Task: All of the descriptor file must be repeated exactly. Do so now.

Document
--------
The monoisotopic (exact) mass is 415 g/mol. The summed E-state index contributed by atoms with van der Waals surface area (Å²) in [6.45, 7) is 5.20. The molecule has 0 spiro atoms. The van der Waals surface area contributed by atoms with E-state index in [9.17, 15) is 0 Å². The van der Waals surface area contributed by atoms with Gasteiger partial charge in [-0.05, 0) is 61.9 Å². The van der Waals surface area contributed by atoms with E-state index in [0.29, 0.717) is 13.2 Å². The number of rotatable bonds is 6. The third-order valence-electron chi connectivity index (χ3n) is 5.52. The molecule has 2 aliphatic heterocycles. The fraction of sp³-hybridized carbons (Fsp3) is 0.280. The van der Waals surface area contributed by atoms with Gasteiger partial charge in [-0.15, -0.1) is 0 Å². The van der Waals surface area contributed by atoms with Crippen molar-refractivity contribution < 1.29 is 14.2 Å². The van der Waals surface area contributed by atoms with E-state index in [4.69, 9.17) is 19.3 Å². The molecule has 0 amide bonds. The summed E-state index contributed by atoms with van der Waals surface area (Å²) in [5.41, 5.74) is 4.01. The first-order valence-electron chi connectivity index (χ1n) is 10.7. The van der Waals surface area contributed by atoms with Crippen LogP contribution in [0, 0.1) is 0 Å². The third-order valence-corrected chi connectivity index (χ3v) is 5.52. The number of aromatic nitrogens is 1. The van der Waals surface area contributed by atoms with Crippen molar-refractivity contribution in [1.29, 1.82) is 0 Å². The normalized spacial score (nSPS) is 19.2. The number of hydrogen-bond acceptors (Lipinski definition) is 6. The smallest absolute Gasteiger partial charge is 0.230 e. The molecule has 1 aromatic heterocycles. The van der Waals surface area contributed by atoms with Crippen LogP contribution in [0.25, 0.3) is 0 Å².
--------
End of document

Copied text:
The monoisotopic (exact) mass is 415 g/mol. The summed E-state index contributed by atoms with van der Waals surface area (Å²) in [6.45, 7) is 5.20. The molecule has 0 spiro atoms. The van der Waals surface area contributed by atoms with E-state index in [9.17, 15) is 0 Å². The van der Waals surface area contributed by atoms with Gasteiger partial charge in [-0.05, 0) is 61.9 Å². The van der Waals surface area contributed by atoms with E-state index in [0.29, 0.717) is 13.2 Å². The number of rotatable bonds is 6. The third-order valence-electron chi connectivity index (χ3n) is 5.52. The molecule has 2 aliphatic heterocycles. The fraction of sp³-hybridized carbons (Fsp3) is 0.280. The van der Waals surface area contributed by atoms with Gasteiger partial charge in [-0.15, -0.1) is 0 Å². The van der Waals surface area contributed by atoms with Crippen molar-refractivity contribution < 1.29 is 14.2 Å². The van der Waals surface area contributed by atoms with E-state index in [4.69, 9.17) is 19.3 Å². The molecule has 0 amide bonds. The summed E-state index contributed by atoms with van der Waals surface area (Å²) in [5.41, 5.74) is 4.01. The first-order valence-electron chi connectivity index (χ1n) is 10.7. The van der Waals surface area contributed by atoms with Crippen LogP contribution in [0, 0.1) is 0 Å². The third-order valence-corrected chi connectivity index (χ3v) is 5.52. The number of aromatic nitrogens is 1. The van der Waals surface area contributed by atoms with Crippen molar-refractivity contribution in [1.29, 1.82) is 0 Å². The normalized spacial score (nSPS) is 19.2. The number of hydrogen-bond acceptors (Lipinski definition) is 6. The smallest absolute Gasteiger partial charge is 0.230 e. The molecule has 1 aromatic heterocycles. The van der Waals surface area contributed by atoms with Crippen LogP contribution in [0.25, 0.3) is 0 Å².